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East Point was a cape on the northern shore of Hong Kong Island, Hong Kong. It was a pointed headland that extended from Jardine's Hill, i.e. Lee Garden towards the Kellett Island. It marked the eastern limits of the early City of Victoria. The piece of land separated Causeway Bay in the east and the bay outside Happy Valley. Streams and muds from Tai Hang and Wong Nai Chung (now buried beneath Canal Road) shaped the headland.
Two sides of the cape were reclaimed over a hundred years. The first stage was in the mid-19th century. The east of the cape was reclaimed to the edge of Victoria Park and the west to Hennessy Road. The second stage was between World War I and World War II. Its west was reclaimed to Gloucester Road. The shape of the cape was mostly lost. For the construction of Cross Harbour Tunnel, further reclamation extended the land to Kellett Island and the cape was completely buried.
Physically, the Causeway Bay Station of the MTR and World Trade Centre are built on the body of East Point. Windsor House and Paterson Street falls on its first stage reclamation. The above two areas were referred to as East Point, while to its west was Ngo Keng. Much of the land of East Point was in the hands of Jardine-Matheson. Swire once had a sugar refinery in Sugar Street.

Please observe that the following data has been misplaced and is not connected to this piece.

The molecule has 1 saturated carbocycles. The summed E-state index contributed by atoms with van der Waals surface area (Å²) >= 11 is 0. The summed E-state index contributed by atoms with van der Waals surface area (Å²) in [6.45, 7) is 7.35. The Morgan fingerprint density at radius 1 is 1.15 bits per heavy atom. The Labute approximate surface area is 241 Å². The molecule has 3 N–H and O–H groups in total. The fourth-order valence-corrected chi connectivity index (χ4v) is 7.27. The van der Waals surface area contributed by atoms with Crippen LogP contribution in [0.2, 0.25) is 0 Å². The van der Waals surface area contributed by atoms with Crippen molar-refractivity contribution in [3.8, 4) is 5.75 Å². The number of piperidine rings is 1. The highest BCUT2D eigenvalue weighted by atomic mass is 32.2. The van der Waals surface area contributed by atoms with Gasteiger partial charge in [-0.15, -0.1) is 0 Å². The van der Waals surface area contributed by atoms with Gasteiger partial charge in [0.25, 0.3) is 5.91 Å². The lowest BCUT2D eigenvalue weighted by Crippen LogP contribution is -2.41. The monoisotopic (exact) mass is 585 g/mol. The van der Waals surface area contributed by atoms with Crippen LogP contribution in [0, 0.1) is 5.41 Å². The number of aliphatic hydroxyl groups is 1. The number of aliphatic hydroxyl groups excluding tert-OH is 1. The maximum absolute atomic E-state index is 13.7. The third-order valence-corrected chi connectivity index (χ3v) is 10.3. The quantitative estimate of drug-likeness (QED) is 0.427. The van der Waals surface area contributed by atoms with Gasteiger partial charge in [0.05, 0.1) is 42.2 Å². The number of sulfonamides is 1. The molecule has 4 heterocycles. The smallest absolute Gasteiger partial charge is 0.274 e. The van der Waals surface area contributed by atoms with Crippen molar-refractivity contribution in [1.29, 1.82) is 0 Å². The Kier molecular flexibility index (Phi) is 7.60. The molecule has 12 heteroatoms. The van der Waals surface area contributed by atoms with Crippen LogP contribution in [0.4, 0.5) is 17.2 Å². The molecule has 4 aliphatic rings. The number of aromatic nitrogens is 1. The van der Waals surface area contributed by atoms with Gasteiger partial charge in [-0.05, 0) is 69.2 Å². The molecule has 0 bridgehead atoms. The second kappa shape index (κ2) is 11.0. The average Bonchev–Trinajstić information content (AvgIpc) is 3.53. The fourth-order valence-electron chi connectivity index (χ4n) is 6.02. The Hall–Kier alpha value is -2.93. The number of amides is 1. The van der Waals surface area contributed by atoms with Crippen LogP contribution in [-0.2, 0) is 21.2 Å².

Large scale reclamations make the geographic feature and division less obvious. Causeway Bay originally referred to the circular tung lo-shaped bay. It also referred to the east shore of the bay, i.e. the present-day area in Tin Hau Station. It gradually replaced East Point as the name of that area. The name East Point is still found in East Point Road and East Point Centre.
Photo taken in the late 1860s, looking east at East Point.
Right at the front was the Bowrington Canal, i.e. today's Canal Road.
Behind the canal were all godowns and offices owned by the Jardines & Co., and is today's busiest part of Causeway Bay.
The little hill behind these was called East Point Hill or Jardines' Hill at that time where the Jardines' house and garden were built. In 1923, this hill was bought by Lee Hysan the tycoon and situated the Lee Garden amusement park and Lee Theatre. Renamed Lee Garden Hill, it had been removed for a few times until complete removal in late 1970s for massive urban development. The Lee Family still owns most properties on the hill at present.
The taller hill to the right of East Point Hill was Leighton Hill.
Behind the Jardine's hill located a factory with a chimney, and is today's Sugar Street. The factory had been used as a mint from 1866 to 1868, but was quickly winded up due to fake coins widespread in the city. The factory was later used by the Jardines as a sugar refinery for a few years from 1868.
Date was estimated (from the comments above) to 1870.
This photos shows early settlements in this area, many more buildings to be identified, e.g. Matheson's and Leighton's Bazaars and others.